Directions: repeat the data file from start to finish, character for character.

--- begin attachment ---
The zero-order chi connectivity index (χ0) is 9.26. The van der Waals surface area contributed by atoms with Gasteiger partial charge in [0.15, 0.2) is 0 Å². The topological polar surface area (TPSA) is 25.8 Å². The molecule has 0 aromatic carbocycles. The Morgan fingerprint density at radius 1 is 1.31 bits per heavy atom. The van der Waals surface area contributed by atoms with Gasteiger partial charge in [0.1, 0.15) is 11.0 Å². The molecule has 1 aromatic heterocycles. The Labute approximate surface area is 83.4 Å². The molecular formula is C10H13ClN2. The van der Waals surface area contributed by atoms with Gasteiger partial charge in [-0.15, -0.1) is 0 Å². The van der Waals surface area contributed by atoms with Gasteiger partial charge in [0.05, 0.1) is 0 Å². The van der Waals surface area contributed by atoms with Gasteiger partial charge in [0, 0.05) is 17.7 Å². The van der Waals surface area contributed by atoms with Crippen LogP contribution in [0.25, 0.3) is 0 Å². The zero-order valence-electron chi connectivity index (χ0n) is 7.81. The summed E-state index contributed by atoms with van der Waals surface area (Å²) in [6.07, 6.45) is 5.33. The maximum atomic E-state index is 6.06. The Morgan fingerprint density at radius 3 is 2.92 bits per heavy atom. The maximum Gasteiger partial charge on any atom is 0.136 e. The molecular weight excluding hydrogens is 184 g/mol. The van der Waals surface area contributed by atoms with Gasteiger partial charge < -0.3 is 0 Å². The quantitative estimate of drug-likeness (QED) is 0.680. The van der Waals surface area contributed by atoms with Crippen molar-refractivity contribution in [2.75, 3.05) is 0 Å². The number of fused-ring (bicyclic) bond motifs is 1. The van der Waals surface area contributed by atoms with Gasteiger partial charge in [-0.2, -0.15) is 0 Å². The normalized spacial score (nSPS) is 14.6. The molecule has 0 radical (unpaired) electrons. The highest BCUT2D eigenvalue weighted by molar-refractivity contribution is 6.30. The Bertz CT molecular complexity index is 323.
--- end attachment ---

The zero-order chi connectivity index (χ0) is 9.26. The van der Waals surface area contributed by atoms with Gasteiger partial charge in [0.15, 0.2) is 0 Å². The topological polar surface area (TPSA) is 25.8 Å². The molecule has 0 aromatic carbocycles. The Morgan fingerprint density at radius 1 is 1.31 bits per heavy atom. The van der Waals surface area contributed by atoms with Gasteiger partial charge in [0.1, 0.15) is 11.0 Å². The molecule has 1 aromatic heterocycles. The Labute approximate surface area is 83.4 Å². The molecular formula is C10H13ClN2. The van der Waals surface area contributed by atoms with Gasteiger partial charge in [-0.15, -0.1) is 0 Å². The van der Waals surface area contributed by atoms with Gasteiger partial charge in [0.05, 0.1) is 0 Å². The van der Waals surface area contributed by atoms with Gasteiger partial charge in [0, 0.05) is 17.7 Å². The van der Waals surface area contributed by atoms with Crippen LogP contribution in [0.25, 0.3) is 0 Å². The zero-order valence-electron chi connectivity index (χ0n) is 7.81. The summed E-state index contributed by atoms with van der Waals surface area (Å²) in [6.07, 6.45) is 5.33. The maximum atomic E-state index is 6.06. The Morgan fingerprint density at radius 3 is 2.92 bits per heavy atom. The maximum Gasteiger partial charge on any atom is 0.136 e. The molecular weight excluding hydrogens is 184 g/mol. The van der Waals surface area contributed by atoms with Gasteiger partial charge < -0.3 is 0 Å². The quantitative estimate of drug-likeness (QED) is 0.680. The van der Waals surface area contributed by atoms with Crippen molar-refractivity contribution in [2.75, 3.05) is 0 Å². The number of fused-ring (bicyclic) bond motifs is 1. The van der Waals surface area contributed by atoms with Gasteiger partial charge in [-0.2, -0.15) is 0 Å². The normalized spacial score (nSPS) is 14.6. The molecule has 0 radical (unpaired) electrons. The highest BCUT2D eigenvalue weighted by molar-refractivity contribution is 6.30. The Bertz CT molecular complexity index is 323.